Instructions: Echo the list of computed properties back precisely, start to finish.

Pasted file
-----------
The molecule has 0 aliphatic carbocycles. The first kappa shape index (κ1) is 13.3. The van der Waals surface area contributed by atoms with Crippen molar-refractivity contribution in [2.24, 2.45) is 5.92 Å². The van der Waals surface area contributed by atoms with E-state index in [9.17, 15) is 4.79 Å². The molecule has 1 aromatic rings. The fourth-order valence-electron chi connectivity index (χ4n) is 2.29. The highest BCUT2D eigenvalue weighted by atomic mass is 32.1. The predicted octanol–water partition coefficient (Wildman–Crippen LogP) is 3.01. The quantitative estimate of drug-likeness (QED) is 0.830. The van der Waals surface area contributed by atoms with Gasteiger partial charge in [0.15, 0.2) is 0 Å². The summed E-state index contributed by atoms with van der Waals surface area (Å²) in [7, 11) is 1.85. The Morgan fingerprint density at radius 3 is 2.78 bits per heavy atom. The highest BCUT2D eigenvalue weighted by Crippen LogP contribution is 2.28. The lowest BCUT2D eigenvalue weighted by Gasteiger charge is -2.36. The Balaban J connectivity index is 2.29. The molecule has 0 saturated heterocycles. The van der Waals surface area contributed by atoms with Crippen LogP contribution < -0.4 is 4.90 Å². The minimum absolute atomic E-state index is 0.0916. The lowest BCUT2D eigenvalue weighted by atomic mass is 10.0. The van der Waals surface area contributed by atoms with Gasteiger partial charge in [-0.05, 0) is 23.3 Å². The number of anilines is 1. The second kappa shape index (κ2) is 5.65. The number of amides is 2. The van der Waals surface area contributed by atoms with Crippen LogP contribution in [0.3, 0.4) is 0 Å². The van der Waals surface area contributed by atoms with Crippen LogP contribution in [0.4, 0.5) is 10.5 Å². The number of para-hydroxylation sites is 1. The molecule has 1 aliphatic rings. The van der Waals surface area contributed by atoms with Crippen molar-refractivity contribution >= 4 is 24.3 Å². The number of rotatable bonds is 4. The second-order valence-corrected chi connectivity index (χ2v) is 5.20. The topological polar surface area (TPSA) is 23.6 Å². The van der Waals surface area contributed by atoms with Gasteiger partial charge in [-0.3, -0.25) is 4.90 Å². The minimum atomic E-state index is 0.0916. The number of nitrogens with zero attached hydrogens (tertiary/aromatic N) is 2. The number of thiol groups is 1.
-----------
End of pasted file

The molecule has 0 aliphatic carbocycles. The first kappa shape index (κ1) is 13.3. The van der Waals surface area contributed by atoms with Crippen molar-refractivity contribution in [2.24, 2.45) is 5.92 Å². The van der Waals surface area contributed by atoms with E-state index in [9.17, 15) is 4.79 Å². The molecule has 1 aromatic rings. The fourth-order valence-electron chi connectivity index (χ4n) is 2.29. The highest BCUT2D eigenvalue weighted by atomic mass is 32.1. The predicted octanol–water partition coefficient (Wildman–Crippen LogP) is 3.01. The quantitative estimate of drug-likeness (QED) is 0.830. The van der Waals surface area contributed by atoms with Gasteiger partial charge in [0.15, 0.2) is 0 Å². The summed E-state index contributed by atoms with van der Waals surface area (Å²) in [7, 11) is 1.85. The Morgan fingerprint density at radius 3 is 2.78 bits per heavy atom. The highest BCUT2D eigenvalue weighted by Crippen LogP contribution is 2.28. The lowest BCUT2D eigenvalue weighted by Gasteiger charge is -2.36. The Balaban J connectivity index is 2.29. The molecule has 0 saturated heterocycles. The van der Waals surface area contributed by atoms with Crippen LogP contribution < -0.4 is 4.90 Å². The minimum absolute atomic E-state index is 0.0916. The lowest BCUT2D eigenvalue weighted by atomic mass is 10.0. The van der Waals surface area contributed by atoms with Gasteiger partial charge in [-0.05, 0) is 23.3 Å². The number of anilines is 1. The second kappa shape index (κ2) is 5.65. The number of amides is 2. The van der Waals surface area contributed by atoms with Crippen LogP contribution in [0.3, 0.4) is 0 Å². The van der Waals surface area contributed by atoms with Crippen LogP contribution in [0.4, 0.5) is 10.5 Å². The number of para-hydroxylation sites is 1. The molecule has 1 aliphatic rings. The van der Waals surface area contributed by atoms with Crippen molar-refractivity contribution >= 4 is 24.3 Å². The number of rotatable bonds is 4. The second-order valence-corrected chi connectivity index (χ2v) is 5.20. The topological polar surface area (TPSA) is 23.6 Å². The van der Waals surface area contributed by atoms with Gasteiger partial charge in [-0.3, -0.25) is 4.90 Å². The minimum atomic E-state index is 0.0916. The number of nitrogens with zero attached hydrogens (tertiary/aromatic N) is 2. The number of thiol groups is 1.